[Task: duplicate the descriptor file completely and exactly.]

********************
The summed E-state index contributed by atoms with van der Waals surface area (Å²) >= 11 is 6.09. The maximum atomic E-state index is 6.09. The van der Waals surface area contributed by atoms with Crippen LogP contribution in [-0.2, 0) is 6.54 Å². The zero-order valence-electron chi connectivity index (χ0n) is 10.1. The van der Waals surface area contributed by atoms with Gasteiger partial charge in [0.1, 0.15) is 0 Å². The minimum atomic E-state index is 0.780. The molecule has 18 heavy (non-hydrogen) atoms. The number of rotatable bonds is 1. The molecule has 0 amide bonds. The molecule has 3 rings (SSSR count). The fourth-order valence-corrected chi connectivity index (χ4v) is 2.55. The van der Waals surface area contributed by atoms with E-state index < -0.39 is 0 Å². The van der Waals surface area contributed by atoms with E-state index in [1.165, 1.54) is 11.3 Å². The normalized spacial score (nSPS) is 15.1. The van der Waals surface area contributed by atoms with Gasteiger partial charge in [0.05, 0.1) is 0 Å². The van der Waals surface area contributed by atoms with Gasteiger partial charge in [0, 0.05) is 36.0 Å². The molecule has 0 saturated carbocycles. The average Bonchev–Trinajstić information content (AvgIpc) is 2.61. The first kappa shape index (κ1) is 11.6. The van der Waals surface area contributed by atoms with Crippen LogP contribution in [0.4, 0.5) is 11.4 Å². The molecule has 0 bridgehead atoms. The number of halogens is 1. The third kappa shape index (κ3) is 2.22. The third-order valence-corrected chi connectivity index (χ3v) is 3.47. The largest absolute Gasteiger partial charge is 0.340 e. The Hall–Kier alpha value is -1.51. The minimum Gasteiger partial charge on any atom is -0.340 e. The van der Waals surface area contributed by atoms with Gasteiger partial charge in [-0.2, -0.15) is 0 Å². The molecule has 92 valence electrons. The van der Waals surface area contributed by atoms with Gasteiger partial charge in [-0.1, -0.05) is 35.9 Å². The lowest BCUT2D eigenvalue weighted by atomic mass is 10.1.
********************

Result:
The summed E-state index contributed by atoms with van der Waals surface area (Å²) >= 11 is 6.09. The maximum atomic E-state index is 6.09. The van der Waals surface area contributed by atoms with Crippen LogP contribution in [-0.2, 0) is 6.54 Å². The zero-order valence-electron chi connectivity index (χ0n) is 10.1. The van der Waals surface area contributed by atoms with Gasteiger partial charge in [0.1, 0.15) is 0 Å². The minimum atomic E-state index is 0.780. The molecule has 18 heavy (non-hydrogen) atoms. The number of rotatable bonds is 1. The molecule has 0 amide bonds. The molecule has 3 rings (SSSR count). The fourth-order valence-corrected chi connectivity index (χ4v) is 2.55. The van der Waals surface area contributed by atoms with E-state index < -0.39 is 0 Å². The van der Waals surface area contributed by atoms with E-state index in [1.165, 1.54) is 11.3 Å². The normalized spacial score (nSPS) is 15.1. The van der Waals surface area contributed by atoms with Gasteiger partial charge in [0.05, 0.1) is 0 Å². The van der Waals surface area contributed by atoms with Gasteiger partial charge in [0, 0.05) is 36.0 Å². The molecule has 0 saturated carbocycles. The average Bonchev–Trinajstić information content (AvgIpc) is 2.61. The first kappa shape index (κ1) is 11.6. The van der Waals surface area contributed by atoms with Crippen LogP contribution in [0.4, 0.5) is 11.4 Å². The molecule has 0 bridgehead atoms. The number of halogens is 1. The third kappa shape index (κ3) is 2.22. The third-order valence-corrected chi connectivity index (χ3v) is 3.47. The largest absolute Gasteiger partial charge is 0.340 e. The Hall–Kier alpha value is -1.51. The minimum Gasteiger partial charge on any atom is -0.340 e. The van der Waals surface area contributed by atoms with Gasteiger partial charge in [-0.2, -0.15) is 0 Å². The molecule has 92 valence electrons. The van der Waals surface area contributed by atoms with Gasteiger partial charge in [-0.1, -0.05) is 35.9 Å². The lowest BCUT2D eigenvalue weighted by atomic mass is 10.1.